Song Categories: How organized is your playlist?

My last blog entry A Canon of Songs: Theology Incognito? led up to the idea of choosing song categories to make sure your songs are covering the areas or topics you believe are most important. I am using what I will call a Revelation/Response model which is my adaptation of the fourfold order of worship that I became aware of at a Robert Webber seminar. He also had a songbook available (Renew Songs & Hymns For Blended Worship) with song categories to support the fourfold order of worship. To use the fourfold order I categorized all my songs (not the first time I’ve done it) using these categories. It really gave me an idea of what kinds of songs I had and we were using in worship. Unfortunately, the fourfold order was not a success at my church, but it did get me thinking more about what happened in the historic fourfold worship service and how songs connected with it. I decided there were just too many categories for me to use effectively. I simplified the number of song categories from about thirty (hymnals have even more!) to a manageable thirteen categories to support a Revelation/Response model.

Revelation/Response Model
It’s a simple yet sound approach to choosing worship songs.
Revelation: Who is God? What has He done? We need to know the God we worship.
Response: What should we as a result of that revelation? We need to be reminded of what we should be doing with our lives.

The sermon is placed between the revelation and response and bridges them. A good sermon teaches the Word (reveals God) and includes application for our lives (response to God). Having more than one song after the sermon was a big change for us since people are used to checking out after the sermon since only a song followed it before.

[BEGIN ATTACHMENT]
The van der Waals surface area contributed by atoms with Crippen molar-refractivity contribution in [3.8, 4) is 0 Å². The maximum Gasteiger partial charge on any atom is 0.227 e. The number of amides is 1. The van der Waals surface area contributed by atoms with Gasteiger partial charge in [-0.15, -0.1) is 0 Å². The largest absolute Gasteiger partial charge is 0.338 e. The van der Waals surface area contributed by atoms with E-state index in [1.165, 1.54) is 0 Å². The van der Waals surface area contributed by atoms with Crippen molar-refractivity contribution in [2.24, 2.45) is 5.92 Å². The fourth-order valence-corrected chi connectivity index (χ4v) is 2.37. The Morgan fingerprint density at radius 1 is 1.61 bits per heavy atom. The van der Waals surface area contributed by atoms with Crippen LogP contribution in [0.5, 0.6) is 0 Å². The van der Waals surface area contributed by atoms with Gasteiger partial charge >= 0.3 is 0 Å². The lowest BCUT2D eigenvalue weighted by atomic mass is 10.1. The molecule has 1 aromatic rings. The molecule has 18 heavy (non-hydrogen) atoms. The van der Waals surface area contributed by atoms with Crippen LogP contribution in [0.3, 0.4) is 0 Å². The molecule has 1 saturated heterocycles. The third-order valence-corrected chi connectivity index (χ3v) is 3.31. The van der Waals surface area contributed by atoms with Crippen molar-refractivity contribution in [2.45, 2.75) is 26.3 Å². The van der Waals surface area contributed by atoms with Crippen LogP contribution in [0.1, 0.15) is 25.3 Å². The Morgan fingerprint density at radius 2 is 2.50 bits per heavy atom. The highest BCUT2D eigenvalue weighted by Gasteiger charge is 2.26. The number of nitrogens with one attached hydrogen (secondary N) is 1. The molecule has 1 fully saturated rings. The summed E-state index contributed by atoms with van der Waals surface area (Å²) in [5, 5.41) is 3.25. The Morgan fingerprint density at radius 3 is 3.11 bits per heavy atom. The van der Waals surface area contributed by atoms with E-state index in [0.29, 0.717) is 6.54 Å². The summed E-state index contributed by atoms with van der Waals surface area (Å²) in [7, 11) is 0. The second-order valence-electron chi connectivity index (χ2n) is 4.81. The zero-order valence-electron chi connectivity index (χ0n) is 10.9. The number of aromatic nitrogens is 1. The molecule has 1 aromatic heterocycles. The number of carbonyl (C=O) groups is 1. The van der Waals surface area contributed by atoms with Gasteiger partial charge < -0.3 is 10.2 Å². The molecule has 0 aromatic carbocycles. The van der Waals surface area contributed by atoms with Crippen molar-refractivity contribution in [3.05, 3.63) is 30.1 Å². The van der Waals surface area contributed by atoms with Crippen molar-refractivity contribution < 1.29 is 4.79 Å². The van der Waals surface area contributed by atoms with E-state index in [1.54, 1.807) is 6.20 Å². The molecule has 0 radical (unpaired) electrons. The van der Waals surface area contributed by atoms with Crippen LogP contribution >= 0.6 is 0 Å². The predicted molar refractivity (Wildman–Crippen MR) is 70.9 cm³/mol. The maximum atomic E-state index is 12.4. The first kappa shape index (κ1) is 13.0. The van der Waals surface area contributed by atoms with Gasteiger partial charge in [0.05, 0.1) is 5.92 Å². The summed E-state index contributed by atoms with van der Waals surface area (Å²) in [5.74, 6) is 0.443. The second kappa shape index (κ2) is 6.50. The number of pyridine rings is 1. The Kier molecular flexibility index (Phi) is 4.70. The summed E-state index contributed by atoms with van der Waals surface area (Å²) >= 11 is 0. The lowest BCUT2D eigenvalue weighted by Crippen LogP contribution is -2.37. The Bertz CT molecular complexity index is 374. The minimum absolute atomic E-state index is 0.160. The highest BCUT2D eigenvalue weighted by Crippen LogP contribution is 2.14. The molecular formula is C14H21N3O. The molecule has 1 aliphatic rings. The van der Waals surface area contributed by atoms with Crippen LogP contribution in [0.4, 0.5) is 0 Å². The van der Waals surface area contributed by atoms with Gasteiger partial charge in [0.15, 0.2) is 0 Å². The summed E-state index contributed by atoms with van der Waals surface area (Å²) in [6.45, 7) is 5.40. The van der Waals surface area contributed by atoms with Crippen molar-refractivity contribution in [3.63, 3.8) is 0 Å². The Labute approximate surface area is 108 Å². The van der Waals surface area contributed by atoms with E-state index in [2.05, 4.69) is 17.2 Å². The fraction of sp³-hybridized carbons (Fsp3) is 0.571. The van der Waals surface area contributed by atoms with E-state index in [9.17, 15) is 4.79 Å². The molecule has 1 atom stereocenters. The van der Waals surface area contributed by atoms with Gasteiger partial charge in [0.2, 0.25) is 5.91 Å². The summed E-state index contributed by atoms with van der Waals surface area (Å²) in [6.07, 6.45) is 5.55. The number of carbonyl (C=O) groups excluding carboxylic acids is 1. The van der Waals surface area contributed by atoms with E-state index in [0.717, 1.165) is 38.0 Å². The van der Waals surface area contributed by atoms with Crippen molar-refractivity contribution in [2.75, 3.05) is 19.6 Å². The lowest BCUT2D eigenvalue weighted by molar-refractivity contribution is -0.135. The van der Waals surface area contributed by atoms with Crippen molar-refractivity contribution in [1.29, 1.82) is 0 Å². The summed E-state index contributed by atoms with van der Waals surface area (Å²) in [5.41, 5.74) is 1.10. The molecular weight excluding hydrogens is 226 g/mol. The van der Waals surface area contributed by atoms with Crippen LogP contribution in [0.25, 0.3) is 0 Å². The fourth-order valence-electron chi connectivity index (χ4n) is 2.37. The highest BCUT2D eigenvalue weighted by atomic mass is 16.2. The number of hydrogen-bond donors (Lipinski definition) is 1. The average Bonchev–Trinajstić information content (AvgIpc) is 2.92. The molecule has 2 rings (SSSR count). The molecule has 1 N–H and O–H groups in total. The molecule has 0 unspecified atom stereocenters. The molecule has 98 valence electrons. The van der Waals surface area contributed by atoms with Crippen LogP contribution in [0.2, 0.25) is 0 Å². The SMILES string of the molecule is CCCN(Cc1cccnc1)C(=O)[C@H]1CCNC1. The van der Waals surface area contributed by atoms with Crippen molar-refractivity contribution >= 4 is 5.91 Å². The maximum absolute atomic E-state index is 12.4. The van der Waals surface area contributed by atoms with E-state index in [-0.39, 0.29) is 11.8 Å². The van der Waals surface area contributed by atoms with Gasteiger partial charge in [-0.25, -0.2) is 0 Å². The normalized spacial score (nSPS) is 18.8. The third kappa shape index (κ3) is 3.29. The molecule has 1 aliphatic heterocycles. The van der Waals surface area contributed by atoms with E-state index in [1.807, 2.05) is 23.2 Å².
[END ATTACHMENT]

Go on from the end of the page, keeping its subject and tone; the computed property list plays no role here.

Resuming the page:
The Song Categories
Here is a list of the categories I am currently using with brief descriptions of each for now:

Opener (Come to Worship):
Songs that remind us why we are here and help us transition from the street to the sanctuary and move our focus to God. Easy songs to find.
GITS – Father (God in the Spotlight – Father)
GITS – Jesus (God in the Spotlight – Jesus)
These two categories are songs that showcase the attributes and works of God the Father and Jesus Christ. God in the Spotlight means ideally a lot about God and little about us. I started with high ideals and had to relax them. Hard songs to find; we like to sing about ourselves.

Prayer - Holy Spirit:
Songs that remind us the Holy Spirit dwells in believers and the role the Holy Spirit plays.
Prayer: Sung prayers
Response – To God: A song directed primarily to God
Response – To each other: A song directed primarily to each other
Many of these response songs would be great God in the Spotlight songs if there wasn’t so much focus on us.
Communion – Repentance: Sung prayer of repentance
Communion: Songs that focus on the Lord’s Supper and the death of Christ
Closer – Evangelism/Missions
Closer – Serve/Obey
Closer – Believe/Trust
Closers are songs that remind us and challenge us to live out our faith to a watching world. I broke them into three areas to balance our coverage. Evangelism/Missions is the hardest category to fill, followed by Serve/Obey. Believe/Trust is easy to fill.
Advent/Christmas: Songs that we typically only use during the Christmas season

I have discovered that many songs are hard to classify in a single category, so I choose the one I think is the best fit. Next I will show how we use these song categories to plan music for worship services.


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